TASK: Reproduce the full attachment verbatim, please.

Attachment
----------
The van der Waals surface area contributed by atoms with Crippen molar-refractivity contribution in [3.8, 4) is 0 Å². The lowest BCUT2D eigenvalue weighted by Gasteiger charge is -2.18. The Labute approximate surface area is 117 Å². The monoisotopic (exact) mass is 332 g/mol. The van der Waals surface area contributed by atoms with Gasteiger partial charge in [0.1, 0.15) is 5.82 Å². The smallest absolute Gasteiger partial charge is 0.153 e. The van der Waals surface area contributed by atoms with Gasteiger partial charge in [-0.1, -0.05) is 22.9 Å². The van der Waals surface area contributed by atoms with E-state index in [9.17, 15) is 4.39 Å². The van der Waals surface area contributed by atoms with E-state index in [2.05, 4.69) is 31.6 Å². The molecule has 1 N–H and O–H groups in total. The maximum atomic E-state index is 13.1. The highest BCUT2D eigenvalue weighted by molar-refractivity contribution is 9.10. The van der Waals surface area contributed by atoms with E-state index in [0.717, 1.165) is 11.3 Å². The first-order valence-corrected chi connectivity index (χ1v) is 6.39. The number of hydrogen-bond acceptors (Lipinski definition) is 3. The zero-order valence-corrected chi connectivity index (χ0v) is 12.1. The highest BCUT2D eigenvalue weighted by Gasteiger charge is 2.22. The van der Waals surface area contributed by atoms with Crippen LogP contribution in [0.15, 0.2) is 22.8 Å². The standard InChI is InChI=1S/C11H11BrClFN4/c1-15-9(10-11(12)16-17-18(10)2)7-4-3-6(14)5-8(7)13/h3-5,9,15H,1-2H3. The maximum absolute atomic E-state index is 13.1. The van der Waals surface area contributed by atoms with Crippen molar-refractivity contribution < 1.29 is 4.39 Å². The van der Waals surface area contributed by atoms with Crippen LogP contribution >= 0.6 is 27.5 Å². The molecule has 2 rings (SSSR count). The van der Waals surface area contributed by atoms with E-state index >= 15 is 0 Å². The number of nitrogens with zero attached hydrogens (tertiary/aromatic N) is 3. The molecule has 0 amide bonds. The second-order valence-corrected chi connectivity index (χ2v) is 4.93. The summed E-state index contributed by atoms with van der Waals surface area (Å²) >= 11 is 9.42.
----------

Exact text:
The van der Waals surface area contributed by atoms with Crippen molar-refractivity contribution in [3.8, 4) is 0 Å². The lowest BCUT2D eigenvalue weighted by Gasteiger charge is -2.18. The Labute approximate surface area is 117 Å². The monoisotopic (exact) mass is 332 g/mol. The van der Waals surface area contributed by atoms with Gasteiger partial charge in [0.1, 0.15) is 5.82 Å². The smallest absolute Gasteiger partial charge is 0.153 e. The van der Waals surface area contributed by atoms with Gasteiger partial charge in [-0.1, -0.05) is 22.9 Å². The van der Waals surface area contributed by atoms with E-state index in [9.17, 15) is 4.39 Å². The van der Waals surface area contributed by atoms with E-state index in [2.05, 4.69) is 31.6 Å². The molecule has 1 N–H and O–H groups in total. The maximum atomic E-state index is 13.1. The highest BCUT2D eigenvalue weighted by molar-refractivity contribution is 9.10. The van der Waals surface area contributed by atoms with E-state index in [0.717, 1.165) is 11.3 Å². The first-order valence-corrected chi connectivity index (χ1v) is 6.39. The number of hydrogen-bond acceptors (Lipinski definition) is 3. The zero-order valence-corrected chi connectivity index (χ0v) is 12.1. The highest BCUT2D eigenvalue weighted by Gasteiger charge is 2.22. The van der Waals surface area contributed by atoms with Crippen LogP contribution in [0.15, 0.2) is 22.8 Å². The standard InChI is InChI=1S/C11H11BrClFN4/c1-15-9(10-11(12)16-17-18(10)2)7-4-3-6(14)5-8(7)13/h3-5,9,15H,1-2H3. The maximum absolute atomic E-state index is 13.1. The van der Waals surface area contributed by atoms with Crippen molar-refractivity contribution < 1.29 is 4.39 Å². The van der Waals surface area contributed by atoms with Crippen LogP contribution >= 0.6 is 27.5 Å². The molecule has 2 rings (SSSR count). The van der Waals surface area contributed by atoms with E-state index >= 15 is 0 Å². The number of nitrogens with zero attached hydrogens (tertiary/aromatic N) is 3. The molecule has 0 amide bonds. The second-order valence-corrected chi connectivity index (χ2v) is 4.93. The summed E-state index contributed by atoms with van der Waals surface area (Å²) >= 11 is 9.42.